Of course I didn’t know what a skateboard was or where I could find one. So I went to YouTube and I thought – this looks nice. Suddenly, after a few weeks, I got a skateboard from a tourist, but we didn’t even have a good road for riding here. There was a children’s park however, and I used to practice there. I fell down so many times and broke my fingers… My friends were asking – what are you doing? Are you stupid? Even my mother was angry saying that I’m turning 24 and playing like a kid. But I filmed myself skating and posted it to Facebook and some of my international friends from SISP saw it and said that it was nice. They wanted to try. I took the skateboard to SISP and a few kids came up and asked what it was – they’ve never seen one before. Then, together with the SISP organizers, we decided to create a mini skatepark on the school site. When it attracted more and more skaters, I realized that skateboarding is not just a little thing, but a very big thing. We started for fun but it became very serious. Now, we are proud to say that Vidya is the best in India, while Joshan has been selected for the Asian Games in September. It’s like magic. So many kids had never even left their village, they were not used to traveling or anything like that. And now, thanks to skateboarding, they travel, they’re meeting new people and making friends.
Have you faced any challenges when running such a pioneering project, especially when promoting principles which challenge many societal attitudes?
Vineeth: In the beginning people took it as a joke because nobody knows about skateboarding here. India is famous for football, cricket etc. and they found my work with kids to be a waste of time and energy. The parents were also worried about the amount of falling down that the kids went through and were asking – what do they get from this? What future is this for them? Also, for the girls, it was an even bigger problem. Their parents are always worried that it’s a sport only for boys. Even when we took them to some other cities to skate, people would come up and ask – who is this girl? What is she doing there with these boys?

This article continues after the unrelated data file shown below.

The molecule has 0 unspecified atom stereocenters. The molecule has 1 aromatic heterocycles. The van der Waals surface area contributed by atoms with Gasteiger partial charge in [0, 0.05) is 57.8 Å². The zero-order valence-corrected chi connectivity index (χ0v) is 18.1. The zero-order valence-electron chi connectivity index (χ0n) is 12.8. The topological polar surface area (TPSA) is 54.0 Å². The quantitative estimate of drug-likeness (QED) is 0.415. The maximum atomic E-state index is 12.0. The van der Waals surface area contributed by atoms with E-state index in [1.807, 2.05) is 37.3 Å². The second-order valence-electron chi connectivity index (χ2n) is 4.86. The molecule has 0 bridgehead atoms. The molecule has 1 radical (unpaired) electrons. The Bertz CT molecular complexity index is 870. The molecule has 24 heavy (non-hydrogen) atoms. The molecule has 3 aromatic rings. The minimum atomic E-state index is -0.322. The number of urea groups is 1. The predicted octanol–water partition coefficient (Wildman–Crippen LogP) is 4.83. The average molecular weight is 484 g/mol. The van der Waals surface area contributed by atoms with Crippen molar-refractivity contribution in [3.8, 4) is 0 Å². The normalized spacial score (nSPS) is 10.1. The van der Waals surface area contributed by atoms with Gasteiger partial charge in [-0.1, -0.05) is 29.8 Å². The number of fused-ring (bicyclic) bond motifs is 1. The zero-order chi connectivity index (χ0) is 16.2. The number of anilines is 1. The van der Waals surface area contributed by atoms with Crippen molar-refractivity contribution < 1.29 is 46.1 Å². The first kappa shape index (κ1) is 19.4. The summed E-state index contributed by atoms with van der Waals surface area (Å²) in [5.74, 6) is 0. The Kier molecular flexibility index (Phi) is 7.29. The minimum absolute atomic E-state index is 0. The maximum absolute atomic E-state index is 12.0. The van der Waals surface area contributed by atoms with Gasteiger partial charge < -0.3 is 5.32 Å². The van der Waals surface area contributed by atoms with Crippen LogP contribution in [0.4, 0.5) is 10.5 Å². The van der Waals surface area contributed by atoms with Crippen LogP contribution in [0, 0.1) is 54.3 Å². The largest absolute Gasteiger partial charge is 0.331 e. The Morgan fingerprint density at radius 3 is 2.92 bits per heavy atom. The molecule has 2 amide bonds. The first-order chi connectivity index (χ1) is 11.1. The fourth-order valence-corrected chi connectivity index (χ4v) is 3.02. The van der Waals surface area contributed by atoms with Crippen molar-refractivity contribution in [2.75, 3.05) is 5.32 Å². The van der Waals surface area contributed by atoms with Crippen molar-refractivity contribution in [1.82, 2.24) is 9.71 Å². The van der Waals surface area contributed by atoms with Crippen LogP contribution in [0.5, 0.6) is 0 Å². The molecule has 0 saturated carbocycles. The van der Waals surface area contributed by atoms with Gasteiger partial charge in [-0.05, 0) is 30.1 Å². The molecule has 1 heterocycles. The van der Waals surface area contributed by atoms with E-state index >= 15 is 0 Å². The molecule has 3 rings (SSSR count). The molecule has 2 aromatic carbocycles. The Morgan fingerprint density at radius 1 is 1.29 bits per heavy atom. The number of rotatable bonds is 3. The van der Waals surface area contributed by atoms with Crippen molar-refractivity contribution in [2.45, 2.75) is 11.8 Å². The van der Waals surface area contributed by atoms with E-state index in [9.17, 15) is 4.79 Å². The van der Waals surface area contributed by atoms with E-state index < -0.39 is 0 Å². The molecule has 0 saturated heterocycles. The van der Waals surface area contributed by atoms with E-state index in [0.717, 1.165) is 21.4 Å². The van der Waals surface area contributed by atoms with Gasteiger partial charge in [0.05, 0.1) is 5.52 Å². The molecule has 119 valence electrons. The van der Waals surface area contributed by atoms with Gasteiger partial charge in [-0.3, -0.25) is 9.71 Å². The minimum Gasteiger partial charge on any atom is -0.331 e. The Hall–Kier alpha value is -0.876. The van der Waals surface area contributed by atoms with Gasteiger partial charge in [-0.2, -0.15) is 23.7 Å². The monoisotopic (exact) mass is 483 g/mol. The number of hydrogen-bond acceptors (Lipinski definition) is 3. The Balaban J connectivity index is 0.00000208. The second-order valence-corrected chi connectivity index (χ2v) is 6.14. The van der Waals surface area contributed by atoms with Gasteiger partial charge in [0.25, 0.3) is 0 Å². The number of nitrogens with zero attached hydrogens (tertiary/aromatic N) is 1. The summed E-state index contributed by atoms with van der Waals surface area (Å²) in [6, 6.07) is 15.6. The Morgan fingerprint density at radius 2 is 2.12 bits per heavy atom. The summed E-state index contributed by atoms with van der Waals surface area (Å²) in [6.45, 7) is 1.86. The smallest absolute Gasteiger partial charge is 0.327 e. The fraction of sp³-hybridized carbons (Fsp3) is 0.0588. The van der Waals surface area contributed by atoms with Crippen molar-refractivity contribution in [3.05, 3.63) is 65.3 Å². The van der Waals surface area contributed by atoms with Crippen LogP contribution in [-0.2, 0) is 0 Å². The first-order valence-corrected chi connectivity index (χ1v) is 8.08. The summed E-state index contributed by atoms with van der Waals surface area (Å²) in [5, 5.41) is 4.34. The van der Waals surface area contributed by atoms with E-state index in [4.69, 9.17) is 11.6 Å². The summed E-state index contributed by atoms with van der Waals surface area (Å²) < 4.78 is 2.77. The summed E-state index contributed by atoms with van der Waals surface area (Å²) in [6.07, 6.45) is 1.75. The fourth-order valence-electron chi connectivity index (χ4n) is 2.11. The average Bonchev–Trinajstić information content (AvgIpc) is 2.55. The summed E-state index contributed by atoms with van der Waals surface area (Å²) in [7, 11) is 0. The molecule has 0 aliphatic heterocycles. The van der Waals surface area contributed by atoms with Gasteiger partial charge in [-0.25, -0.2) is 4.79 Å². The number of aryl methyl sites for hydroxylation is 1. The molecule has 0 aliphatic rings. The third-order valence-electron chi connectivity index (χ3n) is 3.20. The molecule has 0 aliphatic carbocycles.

But that is slowly changing. After skateboarding became recognized in the Olympics, our country also started a state championship and nationals. So our kids are getting medals, certificates, honors from the church and the school. Now the families are very happy and it’s going very smoothly.
Gaetan: As a side note from an outsider who came to visit Kovalam Skate Club a couple of times, I think part of the reason why the project is so successful and why they have done so many things, is because it’s very community driven. Vineeth is the founder and coach, but he comes from the local community. He was a participant of SISP himself, so he knows a lot about what the kids are going through. Akilah is also from the community. This means that the families of the children have a very good, trusting relationship with them both. They take a lot of time to talk to the parents, to pick up the kids, to make sure that they are safe, to explain exactly what is happening when they go to competitions. This is really important because it’s very hard to attract girls, and even boys. It’s very hard for parents to accept it when their children come home with bruises. It’s also hard for them to just say – yes, you can go and have fun. Culturally, it’s very difficult.